Forex options expiring at the 10am (14.00 GMT) New York cut 9 May 2018
We’ve got something new for you today on the options board. We have some normal barriers in EURUSD but there’s also some Reverse Knock-Out (RKO’s) in play. These are being played in the 1.17 to 1.19/1.20 range. How they work is quite complex as they are a play on long gamma/delta, i.e as the price moves it creates a larger position. In this case the position grows as the price moves higher towards 1.19/1.20, and the knock-out barrier is at 1.1700. I’m no expert on these types strategies but I believe that makes these options are puts. I’m hoping K-man will be along soon to add to the conversation as he’s more knowledgeable than I am. The long and short of it is that there’s good interest to keep the price contained in the 1.17-1.20 range but the position and payout grows larger the closer the spot price gets to 1.1700 without hitting the barrier. The basis behind the trade is that it’s a very cheap strategy to buy and your risk is limited. I’ve added it to the board but kept it separate from the other options.
Here’s K-man with the gold;
Basically there are a few possibilities to put up RKO’s : I’ll try to keep it simple…. Basically the buyers of RKO puts hope it stops ahead of 1.17, the buyers of the calls want the 1.17 to get knocked out. It’s also important to know who’s on which side of the trade : market taker( client, spec..) , market maker( bank, broker)
1. Buy calls/sell puts 1.19/1.20 with a lower RKO to cheapen the option or not wanting the long calls anymore if the lower level breaks. These will create more long gamma/delta around/above the call strikes as time evolves towards the expiry date( higher time value/chance to be above the strike), less as we move towards the RKO strike as the calls lose value on price, time decay and lose delta as the chance of being above the strike diminishes. This type will be used by specs thinking to find a bottom between the strikes and a subsequent move back up before expiry, or corporates with EUR payables or USD receivables trying to maximise the FX rate.In this case we shouldn’t expect to much defence of the 1.17 barrier by the market taker as they don’t really want to exercise the 1.19/1.20 calls, being able to buy cheaper cash. The market maker will try to defend the 1.17 though to try to rake up the premium of the call or to be able to exercise the put the client sold to him.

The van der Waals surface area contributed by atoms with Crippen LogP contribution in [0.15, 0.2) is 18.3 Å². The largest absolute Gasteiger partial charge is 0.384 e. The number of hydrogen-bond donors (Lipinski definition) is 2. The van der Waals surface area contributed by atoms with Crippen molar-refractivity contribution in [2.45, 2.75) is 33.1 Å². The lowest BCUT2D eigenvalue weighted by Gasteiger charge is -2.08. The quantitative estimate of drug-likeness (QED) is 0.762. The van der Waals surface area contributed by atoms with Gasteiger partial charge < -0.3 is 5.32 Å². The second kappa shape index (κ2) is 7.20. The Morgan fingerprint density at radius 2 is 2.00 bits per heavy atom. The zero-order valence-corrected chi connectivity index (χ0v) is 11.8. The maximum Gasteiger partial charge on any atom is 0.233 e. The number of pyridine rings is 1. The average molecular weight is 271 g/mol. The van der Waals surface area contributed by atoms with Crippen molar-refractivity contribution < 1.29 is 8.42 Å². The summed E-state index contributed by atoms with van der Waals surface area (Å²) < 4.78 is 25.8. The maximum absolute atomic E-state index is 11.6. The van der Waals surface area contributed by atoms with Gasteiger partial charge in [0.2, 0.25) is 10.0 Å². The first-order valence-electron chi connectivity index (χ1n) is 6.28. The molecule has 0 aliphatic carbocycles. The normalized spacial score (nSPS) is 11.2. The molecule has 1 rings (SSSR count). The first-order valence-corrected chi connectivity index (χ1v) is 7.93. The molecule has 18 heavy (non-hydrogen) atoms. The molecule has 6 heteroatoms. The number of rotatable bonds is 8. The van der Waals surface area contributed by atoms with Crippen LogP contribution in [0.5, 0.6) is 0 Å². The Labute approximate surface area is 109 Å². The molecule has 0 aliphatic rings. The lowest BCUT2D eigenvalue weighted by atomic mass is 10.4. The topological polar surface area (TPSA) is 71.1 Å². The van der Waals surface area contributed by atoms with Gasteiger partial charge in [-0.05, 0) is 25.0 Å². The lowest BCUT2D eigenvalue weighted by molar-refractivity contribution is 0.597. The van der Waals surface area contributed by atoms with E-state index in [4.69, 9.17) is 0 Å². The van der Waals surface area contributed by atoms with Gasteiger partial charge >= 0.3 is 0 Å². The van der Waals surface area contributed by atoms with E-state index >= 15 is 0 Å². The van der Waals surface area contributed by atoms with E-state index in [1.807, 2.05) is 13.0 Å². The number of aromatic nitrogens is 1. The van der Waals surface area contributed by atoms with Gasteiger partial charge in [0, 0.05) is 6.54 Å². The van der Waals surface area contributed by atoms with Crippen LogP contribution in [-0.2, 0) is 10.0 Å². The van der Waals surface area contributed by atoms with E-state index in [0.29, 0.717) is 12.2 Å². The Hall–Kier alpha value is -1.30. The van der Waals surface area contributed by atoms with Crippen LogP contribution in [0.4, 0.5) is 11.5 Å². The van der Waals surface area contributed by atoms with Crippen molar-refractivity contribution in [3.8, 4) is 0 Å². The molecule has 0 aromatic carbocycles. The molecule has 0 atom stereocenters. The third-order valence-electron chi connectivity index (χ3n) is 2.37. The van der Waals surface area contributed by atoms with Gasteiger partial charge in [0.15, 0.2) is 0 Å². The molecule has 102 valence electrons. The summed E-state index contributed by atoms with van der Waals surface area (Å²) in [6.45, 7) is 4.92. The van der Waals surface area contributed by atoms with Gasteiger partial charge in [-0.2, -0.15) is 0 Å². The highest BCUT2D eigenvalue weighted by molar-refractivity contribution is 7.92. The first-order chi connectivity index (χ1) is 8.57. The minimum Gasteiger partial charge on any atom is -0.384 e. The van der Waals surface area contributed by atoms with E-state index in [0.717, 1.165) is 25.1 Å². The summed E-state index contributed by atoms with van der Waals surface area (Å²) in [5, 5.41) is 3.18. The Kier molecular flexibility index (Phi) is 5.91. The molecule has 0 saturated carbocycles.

2. Buy puts/sell calls 1.19/1.20 with the lower RKO. These will also cheapen the option as the buyer is taking the risk getting knocked out, the seller gets less premium but will hope for a lower EURUSD in the meantime. In this case the gamma/delta increases on the way down with price/time/exercise ratio and diminishes on the way back up for the market taker. This play is put up by specs accompanying the move lower but thinking the move will stop ahead of 1.17 or corporates with possible but not sure receivables in EUR or with a higher risk profile willing to have a gamble on higher returns if in the range( Famous in USDJPY with Japanese corporates in the 2000-2010 period). Here, compared to scenario 1, the battle is opposite. The market taker will try to defend the 1.17 to get the premium as if touched the option becomes worthless. The market maker will try to knock it out as if the option remains live till expiry .
As time goes by and expiry nears, the gamma(at/above to the strike) will gradually increase and provide liquidity. At the knock out price, time will be a decisive factor as the chance or risk of getting knocked out will increase exponentially and fierce battles could unfold.
For more information on this type of option play and others, read our explanation of Forex options and their impact on currency markets.
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